By Matt Kuhrt
Despite efforts to address the physician shortage, a new report from the Association of American Medical Colleges (AAMC) projects a continued gap over the next decade, with the supply of both primary and non-primary physicians expected to be outstripped by increased demand.
In all the scenarios modeled in the report, projections show a nationwide shortage of between 61,700 and 94,700 physicians by 2025, results that remain generally in line with the AAMC's 2015 study. "These updated projections confirm that the physician shortage is real, it's significant, and the nation must begin to train more doctors now if patients are going to be able to receive the care they need when they need it in the near future," said AAMC President and CEO Darrel G. Kirch, M.D., in an announcement accompanying the report's release.
Here are some additional key findings behind the report's topline numbers:
- Overall population growth and the aging of the baby boomers will be the predominant cause of increased demand, while the looming retirement of more than one-third of physicians currently in practice will drive the shortage on the supply side.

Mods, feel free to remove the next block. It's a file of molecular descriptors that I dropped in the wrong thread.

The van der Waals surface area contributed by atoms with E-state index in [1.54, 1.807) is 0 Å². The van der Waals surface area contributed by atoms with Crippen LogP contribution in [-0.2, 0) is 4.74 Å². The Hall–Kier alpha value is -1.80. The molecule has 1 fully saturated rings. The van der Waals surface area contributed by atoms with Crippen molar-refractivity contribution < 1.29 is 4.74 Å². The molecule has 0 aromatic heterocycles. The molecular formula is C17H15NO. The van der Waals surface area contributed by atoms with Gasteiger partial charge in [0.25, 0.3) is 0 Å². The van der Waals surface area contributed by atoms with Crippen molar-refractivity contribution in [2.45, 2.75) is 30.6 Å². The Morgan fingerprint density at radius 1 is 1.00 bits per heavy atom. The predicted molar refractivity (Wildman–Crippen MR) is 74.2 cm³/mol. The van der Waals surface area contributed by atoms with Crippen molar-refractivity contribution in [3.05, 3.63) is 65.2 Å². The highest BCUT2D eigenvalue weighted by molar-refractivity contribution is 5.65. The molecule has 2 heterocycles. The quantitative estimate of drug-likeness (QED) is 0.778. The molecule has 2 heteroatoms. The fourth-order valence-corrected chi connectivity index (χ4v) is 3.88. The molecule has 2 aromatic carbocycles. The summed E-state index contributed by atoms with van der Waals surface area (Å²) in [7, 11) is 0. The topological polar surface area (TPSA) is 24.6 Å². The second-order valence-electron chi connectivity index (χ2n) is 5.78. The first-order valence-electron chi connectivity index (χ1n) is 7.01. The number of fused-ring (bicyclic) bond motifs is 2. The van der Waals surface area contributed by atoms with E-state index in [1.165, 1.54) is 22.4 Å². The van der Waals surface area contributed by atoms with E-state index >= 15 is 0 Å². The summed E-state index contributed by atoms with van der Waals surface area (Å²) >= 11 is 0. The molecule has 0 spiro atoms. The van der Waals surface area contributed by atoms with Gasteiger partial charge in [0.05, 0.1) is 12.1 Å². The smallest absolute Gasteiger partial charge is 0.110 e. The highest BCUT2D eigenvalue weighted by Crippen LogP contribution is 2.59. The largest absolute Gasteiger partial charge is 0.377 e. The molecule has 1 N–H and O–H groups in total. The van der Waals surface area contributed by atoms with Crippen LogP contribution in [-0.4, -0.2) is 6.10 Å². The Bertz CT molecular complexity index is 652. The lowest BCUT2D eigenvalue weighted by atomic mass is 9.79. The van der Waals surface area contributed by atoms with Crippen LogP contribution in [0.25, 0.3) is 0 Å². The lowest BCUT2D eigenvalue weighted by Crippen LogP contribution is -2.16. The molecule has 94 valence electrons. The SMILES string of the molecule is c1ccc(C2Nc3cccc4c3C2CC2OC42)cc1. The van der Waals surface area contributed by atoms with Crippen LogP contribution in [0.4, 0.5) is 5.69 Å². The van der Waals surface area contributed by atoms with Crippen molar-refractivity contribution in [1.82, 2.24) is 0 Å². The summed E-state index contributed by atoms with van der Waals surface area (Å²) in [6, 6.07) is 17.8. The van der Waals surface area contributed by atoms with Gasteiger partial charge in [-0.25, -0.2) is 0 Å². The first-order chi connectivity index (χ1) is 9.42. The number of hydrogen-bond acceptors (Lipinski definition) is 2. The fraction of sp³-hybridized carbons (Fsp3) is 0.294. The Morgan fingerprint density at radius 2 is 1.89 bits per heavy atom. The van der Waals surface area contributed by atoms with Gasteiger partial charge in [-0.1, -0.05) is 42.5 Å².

- An expected uptick in the supply of primary care and non-surgical specialists will likely be at least partially offset by a depletion in the number of physicians entering surgical specialties in aggregate, though the report notes a wide variation in projections among individual specialties.
- Despite the increase in demand from newly insured individuals under the Affordable Care Act, additional barriers to access, especially those rooted in financial, cultural or geographic differences, suggest the physician shortage is actually larger than it looks, Kirch notes.